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What Time is It?

by Roger Shouse

2 Timothy 4:6 “For I am already being poured out as a drink-offering, and the time of my departure has come.”

Our passage refers to time. It was time for Paul to go. His time was up. His departure wasn’t a scheduled flight. It wasn’t a place to preach. It wasn’t to meet with other brethren. He had an appointment with death. He would be tried once again by Caesar and this time was going to be his last time. Caesar would end Paul’s life. He knew that. The time was about up. His journey here was about over. It was time to close the books on what he would do.

Here we are in June already. The year is half over. “Where has time gone,” some will say. This year, much better than this time last year, is showing signs of picking up and getting back to life. Masks are coming down and hope is rising up. Churches that cancelled about everything last year, are lining things up this year. Meetings. VBS. Lectureships. It’s time to get things going again. But the year is half over—what a thought.

First, time doesn’t move any faster today than it did in the days of Jesus. It doesn’t move faster today than it did twenty years ago. We have the same number of hours in a day. Nothing has changed in the time factor. It may be that we are just so busy and are trying to stuff so much into a day that time seems to fly by. Most would rather be busy at work than have nothing to do. But in all this busyness, sometimes we cut some corners that should not be cut.

We don’t have a lot of time to reflect, observe and meditate spiritually. Too busy. Too much to do. The year is nearly half over already. When dealing with worry Jesus tells the disciples to look at the birds and the flowers. We rush past those things because there are so many other things to get done. But, it’s those moments of reflections, observations and meditations that build our faith and soul. Just standing at a grave, as I did last week. Just thinking. Just remembering. Just reflecting. Good for the soul.

Rushing through life, we often cut people short. There are those who need to talk. Some want to vent. Some have questions. Some want to connect. Some need interaction. And, as we hurry along, we can leave people wanting more and feeling pushed out of the way for more important things. Have you noticed, just within three years, how often Jesus let people talk to Him. If anyone had more important things to do, it was the Lord. If anyone had greater business, it was the Lord. Just three years of ministry. Shorter than time in high school. Never was Jesus too busy for others. May we be the same.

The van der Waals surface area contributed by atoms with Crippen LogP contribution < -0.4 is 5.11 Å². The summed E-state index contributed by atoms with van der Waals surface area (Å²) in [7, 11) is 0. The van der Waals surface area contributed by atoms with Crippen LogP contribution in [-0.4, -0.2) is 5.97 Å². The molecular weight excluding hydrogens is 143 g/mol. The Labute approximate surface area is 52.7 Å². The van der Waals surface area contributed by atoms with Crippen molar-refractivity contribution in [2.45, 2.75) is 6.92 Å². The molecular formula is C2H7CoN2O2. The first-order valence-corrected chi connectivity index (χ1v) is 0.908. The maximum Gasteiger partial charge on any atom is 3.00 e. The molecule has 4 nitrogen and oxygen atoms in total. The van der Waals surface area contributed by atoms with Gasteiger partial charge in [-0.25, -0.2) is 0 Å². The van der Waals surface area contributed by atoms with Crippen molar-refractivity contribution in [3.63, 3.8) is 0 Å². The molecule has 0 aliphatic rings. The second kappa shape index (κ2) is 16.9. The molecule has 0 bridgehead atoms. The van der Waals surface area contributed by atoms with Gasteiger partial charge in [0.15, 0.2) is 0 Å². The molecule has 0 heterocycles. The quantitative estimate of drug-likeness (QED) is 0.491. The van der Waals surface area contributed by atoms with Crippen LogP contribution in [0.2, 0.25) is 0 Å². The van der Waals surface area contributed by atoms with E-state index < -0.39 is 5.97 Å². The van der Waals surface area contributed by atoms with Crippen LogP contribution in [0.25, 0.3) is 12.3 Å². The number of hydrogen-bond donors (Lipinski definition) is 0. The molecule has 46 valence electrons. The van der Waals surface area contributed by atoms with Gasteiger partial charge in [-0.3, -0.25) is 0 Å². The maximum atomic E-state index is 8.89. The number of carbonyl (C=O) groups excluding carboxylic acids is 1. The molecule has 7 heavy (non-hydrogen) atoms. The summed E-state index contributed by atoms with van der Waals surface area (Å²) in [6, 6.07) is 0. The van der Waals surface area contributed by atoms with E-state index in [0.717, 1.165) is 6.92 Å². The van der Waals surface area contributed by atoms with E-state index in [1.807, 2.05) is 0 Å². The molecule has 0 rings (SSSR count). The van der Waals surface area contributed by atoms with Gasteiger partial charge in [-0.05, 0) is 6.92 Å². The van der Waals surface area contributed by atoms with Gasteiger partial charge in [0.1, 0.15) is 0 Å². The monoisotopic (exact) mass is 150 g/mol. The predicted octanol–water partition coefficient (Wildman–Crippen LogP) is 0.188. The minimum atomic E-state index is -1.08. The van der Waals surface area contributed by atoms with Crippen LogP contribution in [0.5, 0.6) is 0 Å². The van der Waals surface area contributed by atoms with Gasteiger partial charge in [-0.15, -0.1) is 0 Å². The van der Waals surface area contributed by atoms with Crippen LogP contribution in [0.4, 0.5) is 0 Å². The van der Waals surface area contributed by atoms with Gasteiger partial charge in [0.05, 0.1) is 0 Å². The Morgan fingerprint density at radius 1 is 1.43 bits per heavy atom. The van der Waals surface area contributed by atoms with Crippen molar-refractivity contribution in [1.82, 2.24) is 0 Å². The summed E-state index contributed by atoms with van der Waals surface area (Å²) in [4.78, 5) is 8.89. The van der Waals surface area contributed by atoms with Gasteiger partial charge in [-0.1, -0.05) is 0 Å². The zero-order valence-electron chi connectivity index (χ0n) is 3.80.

Second, the year is nearly half over, have you gotten done what you wanted to? We can spin our wheels and never accomplish what we need to. The Martha syndrome is always around us. Poor Martha. She was left alone to serve Jesus and the apostles. That was a house full. She was distracted. She was bothered. And, her sister not doing a thing, really burned the biscuits in Martha’s mind. What Martha was doing was important, but it wasn’t the most important. Mary had the right idea. One can always eat. In fact, the Lord could multiply food. He had done that more than once. Having Jesus with you wasn’t something that one always had. They weren’t chit-chatting about the weather and who won the ballgame. Jesus was teaching. Mary was listening. Martha was steamed.

What was most important for you to accomplish this year? Did you have a plan or a goal? Are you driving your life or are you just allowing each day to determine what happens and what you get done? Next thing you know, it will be December, and the year will be just about over. Resolutions? Plans? Goals? Just what did you want to accomplish this year?

Third, for many of us, our lives are more than half over. Mine is. Many of us are nearly at third base and coming home is in sight. And, truth be, for most people that last few years of their lives are not the most productive. Health and age have slowed them down so much that they can’t do what they were doing decades ago. No longer have the stamina, mind power, and voice, many old preachers have to stop preaching. Their best work is now behind them. And, that will be true of all of us if the Lord allows us to live that long. The younger generation moves much faster than the older generation. The younger generation does things differently than the older generation.

And, when one starts thinking that way, then leaving examples are more important than travel. Talking to the kids about the Lord is more important than cleaning out the closet. Leaving footprints that point to Heaven is more important than anything else.

It’s June. The year is nearly half over. Someday, your life will be nearly over. It’s time to get done what needs to get done. Night is coming Jesus said, and no man can work.

 

              Roger Shouse is minister of the Charlestown Rd. Church of Christ, New Albany, IN.




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If we live, we live to the Lord; and if we die, we die to the Lord. So, whether we live or die, we belong to the Lord.

Romans 14:8